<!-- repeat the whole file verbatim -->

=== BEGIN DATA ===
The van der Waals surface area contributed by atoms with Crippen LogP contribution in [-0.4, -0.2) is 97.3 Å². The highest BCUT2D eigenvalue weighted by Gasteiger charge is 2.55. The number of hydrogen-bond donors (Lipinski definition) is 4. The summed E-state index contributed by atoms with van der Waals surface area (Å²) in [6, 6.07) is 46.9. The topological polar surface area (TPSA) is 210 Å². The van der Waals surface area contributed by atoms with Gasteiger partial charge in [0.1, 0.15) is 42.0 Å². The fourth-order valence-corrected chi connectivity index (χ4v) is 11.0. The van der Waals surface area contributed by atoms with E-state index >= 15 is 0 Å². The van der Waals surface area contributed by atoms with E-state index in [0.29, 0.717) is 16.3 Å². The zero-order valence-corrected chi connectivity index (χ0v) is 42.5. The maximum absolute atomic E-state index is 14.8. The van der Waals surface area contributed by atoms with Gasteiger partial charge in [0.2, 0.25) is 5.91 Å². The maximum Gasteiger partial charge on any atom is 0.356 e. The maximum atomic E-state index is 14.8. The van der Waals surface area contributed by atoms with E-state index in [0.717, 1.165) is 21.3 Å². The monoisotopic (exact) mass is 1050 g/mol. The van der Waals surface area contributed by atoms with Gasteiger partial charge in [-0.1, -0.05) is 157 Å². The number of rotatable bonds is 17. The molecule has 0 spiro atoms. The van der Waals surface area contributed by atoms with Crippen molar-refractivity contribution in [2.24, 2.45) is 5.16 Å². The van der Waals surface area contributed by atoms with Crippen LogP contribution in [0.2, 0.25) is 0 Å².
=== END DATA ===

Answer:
The van der Waals surface area contributed by atoms with Crippen LogP contribution in [-0.4, -0.2) is 97.3 Å². The highest BCUT2D eigenvalue weighted by Gasteiger charge is 2.55. The number of hydrogen-bond donors (Lipinski definition) is 4. The summed E-state index contributed by atoms with van der Waals surface area (Å²) in [6, 6.07) is 46.9. The topological polar surface area (TPSA) is 210 Å². The van der Waals surface area contributed by atoms with Gasteiger partial charge in [0.1, 0.15) is 42.0 Å². The fourth-order valence-corrected chi connectivity index (χ4v) is 11.0. The van der Waals surface area contributed by atoms with E-state index >= 15 is 0 Å². The van der Waals surface area contributed by atoms with E-state index in [0.29, 0.717) is 16.3 Å². The zero-order valence-corrected chi connectivity index (χ0v) is 42.5. The maximum absolute atomic E-state index is 14.8. The van der Waals surface area contributed by atoms with Gasteiger partial charge in [0.2, 0.25) is 5.91 Å². The maximum Gasteiger partial charge on any atom is 0.356 e. The maximum atomic E-state index is 14.8. The van der Waals surface area contributed by atoms with E-state index in [0.717, 1.165) is 21.3 Å². The monoisotopic (exact) mass is 1050 g/mol. The van der Waals surface area contributed by atoms with Gasteiger partial charge in [-0.1, -0.05) is 157 Å². The number of rotatable bonds is 17. The molecule has 0 spiro atoms. The van der Waals surface area contributed by atoms with Crippen molar-refractivity contribution in [2.24, 2.45) is 5.16 Å². The van der Waals surface area contributed by atoms with Crippen LogP contribution in [0.2, 0.25) is 0 Å².